A cartoon crocodile in front of a crate
Image: Argonaut Games/IGDB

A ‘Croc: Legend of the Gobbos’ retrospective

I recently wrote a look at the development of the PlayStation game Croc and how its franchise developed. This look into the past was inspired by me digging out the PlayStation over summer and revisiting the first game. I had it as a kid, but outside of remembering the adorable main character, I barely had a single memory of Croc, good or bad, and that’s a worrying sign. So, just under 25 years after it was released, does Croc hold up?

The game is a 3D platformer, released in 1997 at the period when 3D platformers were still young and being refined in the wake of the game-changing Super Mario 64. You play as the titular Croc, who sets off on an adventure in Gobbo Valley to rescue the cute Gobbos, furry creatures with big eyes who’ve been kidnapped by the evil Baron Dante. In practice, this translates to the player traversing a selection of stages with some objectives in mind – striking the end-of-level gong, rescuing the six Gobbos in each level, gathering a selection of collectibles (such as grey crystal orbs and hearts), and sometimes fighting bosses.

Croc has a selection of abilities, much like your customary platform hero – he can run, climb, swim, jump using the analogue stick, and he has both a tail-swipe and a cannonball-esque move for attacks. However, Croc is an absolute pain to control, meaning most of these moves are not quite the assets they initially appear to be. His movement is too fiddly and unresponsive, and as the platforming becomes more precise, Croc is nigh-on impossible to play. The little crocodile has the ability to automatically grab onto platforms if you’re just close enough, but that’s of little use when things get nasty, and his attacks are very indecisive as to whether they actually hit.

It was never quite good enough to catch in the memory

You could just about live with this if the levels were good, but they just fall short and make the whole experience frustrating to play. Croc uses the gem collectibles as lives, in a manner akin to Sonic’s rings – if you take damage, you lose a few, and you’re sent back to the level’s start when you’re fully out. But the platforming issues mean you’re frequently running low, and gems are often out of the way as the game progresses – you’d probably lose gems trying to collect them, so why bother? There is a reason – there’s a bonus room if you find all five, through which you can find the sixth Gobbo and ultimately unlock both more levels and a true ending – but it’s a frustrating endeavour, and you don’t have to do it. If you don’t, it’s a short game – if you do, it’s a miserable experience.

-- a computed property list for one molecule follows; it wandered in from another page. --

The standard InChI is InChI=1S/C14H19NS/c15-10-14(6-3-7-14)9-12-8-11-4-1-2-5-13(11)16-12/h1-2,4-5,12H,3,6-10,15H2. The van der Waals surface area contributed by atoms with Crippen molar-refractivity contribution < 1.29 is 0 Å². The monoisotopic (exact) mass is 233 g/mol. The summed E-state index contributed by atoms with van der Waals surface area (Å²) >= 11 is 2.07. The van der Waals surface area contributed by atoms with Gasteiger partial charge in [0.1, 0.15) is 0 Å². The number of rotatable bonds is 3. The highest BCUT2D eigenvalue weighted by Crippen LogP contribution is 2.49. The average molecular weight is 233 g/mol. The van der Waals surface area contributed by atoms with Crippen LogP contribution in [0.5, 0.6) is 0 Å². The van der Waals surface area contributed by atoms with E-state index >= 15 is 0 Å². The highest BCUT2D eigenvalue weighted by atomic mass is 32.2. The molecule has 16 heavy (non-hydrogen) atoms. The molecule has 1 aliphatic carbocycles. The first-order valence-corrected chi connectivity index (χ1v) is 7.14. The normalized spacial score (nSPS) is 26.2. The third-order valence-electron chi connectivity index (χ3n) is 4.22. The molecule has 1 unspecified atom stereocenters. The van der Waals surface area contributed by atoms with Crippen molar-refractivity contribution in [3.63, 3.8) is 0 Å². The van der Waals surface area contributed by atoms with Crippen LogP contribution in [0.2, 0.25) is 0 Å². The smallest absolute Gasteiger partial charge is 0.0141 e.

There are things to enjoy about Croc, not least how wholesome and cute the whole game is. Croc is a sweet presence, adorable in all the cutscenes with a design incorporating big eyes and a single tooth. And the worlds, much though they’re frustrating to play, boast a level of graphical ability unexpected for a 1997 PS1 game. The game looks good, and it makes you want to see the world – a world that, unusually, is open – but without the console’s famous fog. It also features a cracking score, with fun bouncy music that I’d listen to outside of the game, and full voice acting. The game is like a cartoon, and it’s very understandable that publishers Fox wanted to make an animated series from it (a series that was canned when the game and its sequel were panned).

I don’t want to be too mean to Croc – although critics dismissed it as derivative, it was being developed by a small studio at a time before this style of game was the norm. It shows a lot of potential in the platforming, and as it’s stylistically so charming, it’s a game I wanted to explore even though the mechanics make that task less enjoyable. As I suggested in my Concept to Console piece, Croc was just unfortunate – it came out as mascot platformers were leaving the stage, and it was never quite good enough to catch in the memory.


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